Tuesdays stroll took us to our local park at Hillsborough. Hillsborough Park was created in 1897 by the Dixon Family, who built Hillsborough Hall. It is now owned by Sheffield City Council and the hall is used as a library. Although in the centre of a suburban area and overlooked by The Sheffield Wednesday Football Ground, Hillsborough Park has hidden areas where wildlife is abundant such as the fishing lake and a walled garden next to the library with plenty of trees and bushes for small birds to feed on and a small wildlife pond.
After seeing on the Sheffield Bird Study Group [http://www.sbsg.org/] that several female Goosanders, known as Redheads due to their appearance and a Goosander drake had been spotted on the pond we decided to have a look!
We took the dog along for the ride hoping that she wouldn't scare the ducks too much...or them scare her! We started off walking around the path around the large grassed area in the park and soon spotted a pied wagtail in a muddy area looking for a snack! As we approached the pond we could see the usual suspects such as Mallards, Canada Geese, Moorhens and Coots and two of the unusual looking Muscovy Ducks.
Muscovies are the only domestic ducks that are not derived from mallard stock. Wild muscovies coloration is black and white, but domestication has produced many different colours. They also have a bright red crest around their eyes and above the beak.
As we circled the pond we spotted what we had hoped for, Goosanders. Nestled next to one of the islands in the pond we saw seven Redheads and the one drake. They seemed very comfy by the island so unfortunately we didn't get to see them too close up but were more than pleased with our sighting.
We also managed to spot two female and one male Tufted Duck. Tufted Ducks are a bird that are normally pigeon-holed as a different coloured Mallard to the casual dog walker, however on close inspection, you can see why they have the name 'Tufted' Duck. Like a slicked back 1980's hairstyle, the tuft is very easilly seen on the heads of both male and females, with the males showing off with the longer tuft to accompany its blazen white side panels compared to the more dull light brown colour of the female.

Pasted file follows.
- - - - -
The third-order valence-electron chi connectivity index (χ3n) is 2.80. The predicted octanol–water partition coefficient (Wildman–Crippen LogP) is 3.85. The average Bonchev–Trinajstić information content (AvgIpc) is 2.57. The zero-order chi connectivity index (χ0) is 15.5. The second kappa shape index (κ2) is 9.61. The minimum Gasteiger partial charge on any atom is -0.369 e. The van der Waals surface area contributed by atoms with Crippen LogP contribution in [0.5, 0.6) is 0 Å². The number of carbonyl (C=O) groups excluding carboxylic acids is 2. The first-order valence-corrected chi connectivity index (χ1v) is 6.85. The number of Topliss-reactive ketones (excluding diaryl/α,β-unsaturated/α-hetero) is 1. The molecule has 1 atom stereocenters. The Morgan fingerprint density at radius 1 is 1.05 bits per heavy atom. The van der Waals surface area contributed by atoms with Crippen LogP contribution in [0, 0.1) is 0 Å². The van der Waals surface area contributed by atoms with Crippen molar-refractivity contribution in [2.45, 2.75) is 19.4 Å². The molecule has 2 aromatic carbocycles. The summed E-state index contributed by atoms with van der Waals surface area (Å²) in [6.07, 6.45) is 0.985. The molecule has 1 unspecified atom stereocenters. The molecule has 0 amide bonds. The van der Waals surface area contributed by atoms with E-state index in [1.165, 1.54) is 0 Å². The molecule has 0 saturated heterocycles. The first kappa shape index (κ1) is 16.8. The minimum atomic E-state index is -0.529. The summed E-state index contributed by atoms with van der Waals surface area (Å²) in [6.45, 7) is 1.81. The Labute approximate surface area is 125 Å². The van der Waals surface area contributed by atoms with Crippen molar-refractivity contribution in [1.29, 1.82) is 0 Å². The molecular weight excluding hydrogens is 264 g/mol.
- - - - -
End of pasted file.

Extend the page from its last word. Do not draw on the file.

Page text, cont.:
After our walk with the waterfowl we ventured to the walled gardens which were the secret garden style private gardens of the Dixon Family at Hillsborough Hall in the 1800's. As we walked towards the wildlife pond where newts can be spotted we heard a very territorial grey squirrel shouting at another in the next tree! It was either territorial, or rabid, either way we didn't want to get any closer to it!
Ever present Blue Tits and Blackbirds were fluttering about either above us in the trees, or scavenging around the floor.
Then to our surprise(Especially me, Sam, as it was my first sighting!) a Waxwing flew over our heads towards a part of the garden that was even more secret, basically it was locked so we couldn't get in!
With our necks still transfixed backwards looking to the sky, we were lucky to see a graceful Grey Heron fly above, no doubt back to its tree to roost for the night, either that or it fancied a game of crown green bowling on the lawns bang behind where we were.
It just goes to show that even the more run of the mill places, like a local park can be ram packed with wildlife. You just have to squint that little bit more!
As always any new species that we have mentioned in this blog will be detailed at the left hand side of the page, just click on the name and you will be able to find out all the information you want, well apart from what their favourite film is, or shirt collar size.
All the best, and happy wildlife watching
Sam & Jam x